“If your friends ask you what’s happening with that High-Speed Rail, you can tell them construction has started.” That’s what the Northern California Regional Director for the California High-Speed Rail Authority told us the other week during an annual CEQA Conference in San Francisco. So I am pleased to report, friends, that at long last, work has begun.

The first phase of construction is relatively limited – a 29-mile segment for a line planned to stretch over hundreds of miles. The work underway may be more aptly described as “pre-construction,” as itinvolves a good deal of clearing and demolition. Regardless, it’s a significant milestone in a project – correct that, a megaproject (or “project on steroids” as I heard it described) – that Governor Jerry Brown had proposed during his first stint as Governor in the 1980s.

Now, over three decades later, a building is coming down, earth is being excavated, and money is being spent to pave the way for a rail system that come 2029, will take me from near my office in downtown San Francisco to Los Angeles in just under three hours, in a train that can travel over 200 miles per hour, for a system that expects to traverse over 800 miles – all for an estimated $68 billion (at least for the time being). The project is so “mega” that for environmental review purposes, it has been divided into 9 distinct projects corresponding to 9 city-to-city segments that constitute the rail line – each of which would be a major project on its own. 

With all the debate over California’s High-Speed Rail – the route, the funding, the environmental lawsuits, to name just a few issues – one question nags at me: Will we get out of our cars to ride this thing? A conference presenter described how High-Speed Rail in France and Spain resulted in significant shifts in user modal choice. There was about a 25% reduction in air travel along new High-Speed Rail routes. But the move away from cars was far less dramatic – only 7 and 8%. And there, a train ridership already existed along those routes pre-High-Speed Rail.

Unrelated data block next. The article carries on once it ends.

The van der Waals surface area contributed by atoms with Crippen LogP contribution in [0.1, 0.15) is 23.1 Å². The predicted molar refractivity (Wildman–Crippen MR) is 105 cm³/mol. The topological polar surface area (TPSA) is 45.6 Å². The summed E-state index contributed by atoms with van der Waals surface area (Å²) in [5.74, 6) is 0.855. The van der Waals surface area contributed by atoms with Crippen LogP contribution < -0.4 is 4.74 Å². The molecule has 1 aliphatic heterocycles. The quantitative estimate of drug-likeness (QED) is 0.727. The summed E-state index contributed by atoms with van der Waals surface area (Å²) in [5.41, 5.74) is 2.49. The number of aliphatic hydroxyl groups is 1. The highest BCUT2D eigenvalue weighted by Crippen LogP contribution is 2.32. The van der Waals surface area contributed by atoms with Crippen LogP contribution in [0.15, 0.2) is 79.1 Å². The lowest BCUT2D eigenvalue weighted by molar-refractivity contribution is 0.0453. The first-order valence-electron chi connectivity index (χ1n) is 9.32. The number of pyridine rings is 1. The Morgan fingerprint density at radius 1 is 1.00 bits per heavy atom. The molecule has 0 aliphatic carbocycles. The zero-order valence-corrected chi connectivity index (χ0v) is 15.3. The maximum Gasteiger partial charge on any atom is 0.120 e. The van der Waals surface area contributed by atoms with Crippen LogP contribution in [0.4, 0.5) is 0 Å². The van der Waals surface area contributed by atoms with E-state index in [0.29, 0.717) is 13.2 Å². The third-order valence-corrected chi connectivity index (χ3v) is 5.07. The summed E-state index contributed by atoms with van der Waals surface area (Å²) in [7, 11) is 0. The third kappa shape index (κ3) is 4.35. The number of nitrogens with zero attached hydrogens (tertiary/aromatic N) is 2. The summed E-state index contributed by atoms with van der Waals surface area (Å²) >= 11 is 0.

California isn’t Europe. Californians love our cars (especially now when gas is cheap). But having never claimed driving as one of my California birthrights and as someone who opted to not to own a car for most of my adult life – even during one full year of a three-year stint in Los Angeles – I know very well how useful and frequently necessary a car is. 

One report I’ve seen since the conference reflects how much our State was built for cars, projecting tens of millions of fewer High-Speed Rail riders than what the State has estimated. While ridership estimates are sure to remain volatile, getting us out of our cars is a truly formidable challenge probably more so here than in most parts of the developed world. But like a lot of California’s transformative projects, it’s a challenge worth embracing. In these days of mixed-use developments, transit priority projects, and greenhouse gas reduction aspirations, I’m not going to be the only one riding this train.